The Agricultural Land Occupation Survey for Scotland showed a net loss of 4,850 hectares (12,000 acres) of let land – the largest loss since the first survey in 2012.
Uncertainty around land reform and changes to the CAP are thought to be the two biggest factors prompting land owners to choose not to re-let holdings.
Published by the Central Association of Agricultural Valuers (CAAV) and the Scottish Agricultural Arbiters and Valuers Association (SAAVA), the results covered more than 18,615 ha (46,000 acres) of let land where decisions were made about occupation and revealed a worrying trend for the already declining Scottish tenanted sector.
Jeremy Moody, secretary and adviser to the CAAV, said: “Of the let units which fell vacant in 2015, just half were re-let, with the rest taken back in-hand or offered out on contract farming or other short-term arrangements.
“This has fallen from an historic re-let figure of 75 per cent and if sustained the decline in the Scottish tenanted sector will accelerate.”
NFU Scotland legal and technical policy manager Gemma Thomson said the figures came as no surprise, with the lead up to the Land Reform (Scotland) Bill involving detailed discussion of contentious issues around agricultural tenancies, including right to buy.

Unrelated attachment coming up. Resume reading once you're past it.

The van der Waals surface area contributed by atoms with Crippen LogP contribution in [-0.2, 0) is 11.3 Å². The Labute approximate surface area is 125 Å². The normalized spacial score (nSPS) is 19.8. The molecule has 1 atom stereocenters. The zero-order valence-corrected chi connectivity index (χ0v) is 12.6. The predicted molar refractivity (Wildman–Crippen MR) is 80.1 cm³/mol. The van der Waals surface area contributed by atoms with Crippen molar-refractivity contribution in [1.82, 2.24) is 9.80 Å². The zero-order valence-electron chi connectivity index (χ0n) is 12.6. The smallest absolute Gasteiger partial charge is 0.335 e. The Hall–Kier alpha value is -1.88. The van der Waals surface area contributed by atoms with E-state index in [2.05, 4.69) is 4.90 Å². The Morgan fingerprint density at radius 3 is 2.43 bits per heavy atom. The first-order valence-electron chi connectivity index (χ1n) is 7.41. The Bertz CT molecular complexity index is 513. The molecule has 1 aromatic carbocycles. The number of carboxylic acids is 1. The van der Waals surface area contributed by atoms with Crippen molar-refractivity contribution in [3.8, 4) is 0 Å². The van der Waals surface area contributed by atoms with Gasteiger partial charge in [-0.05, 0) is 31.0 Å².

She said letting land was seen as a high risk activity, forcing more landlords to ‘batten down the hatches’.
“While the Bill has been passed there is now a huge amount of work to do with the issues which it has not been possible to resolve and which have been left to regulation," said Ms Thomson.
“This will not assist with the confidence which landlords require in order to let land. As a result of this, in addition to changes with CAP, many landlords and their advisers are viewing letting land as too great a risk, and acting accordingly.“
It came as the Scottish Parliament debated the final stage of the Bill on Wednesday.
Scottish Land and Estates made an eleventh hour plea to the Scottish Government to scrap plans which would enable secure tenant farmers to assign their tenancies to other farmers.
While the Scottish Tenant Farmers Association has been pushing for the amendment to remain, SLE said it would be another knock to landlords’ confidence.
Mr Moody added: “A good tenancy system not only offers opportunities to new entrants and retiring farmers, it provides a simple flexibility for farmers to grow and thrive.
“If the Scottish Government does not find a way to reverse this worrying trend, then farming will find other less regulated ways – such as contract farming – to look to its future.”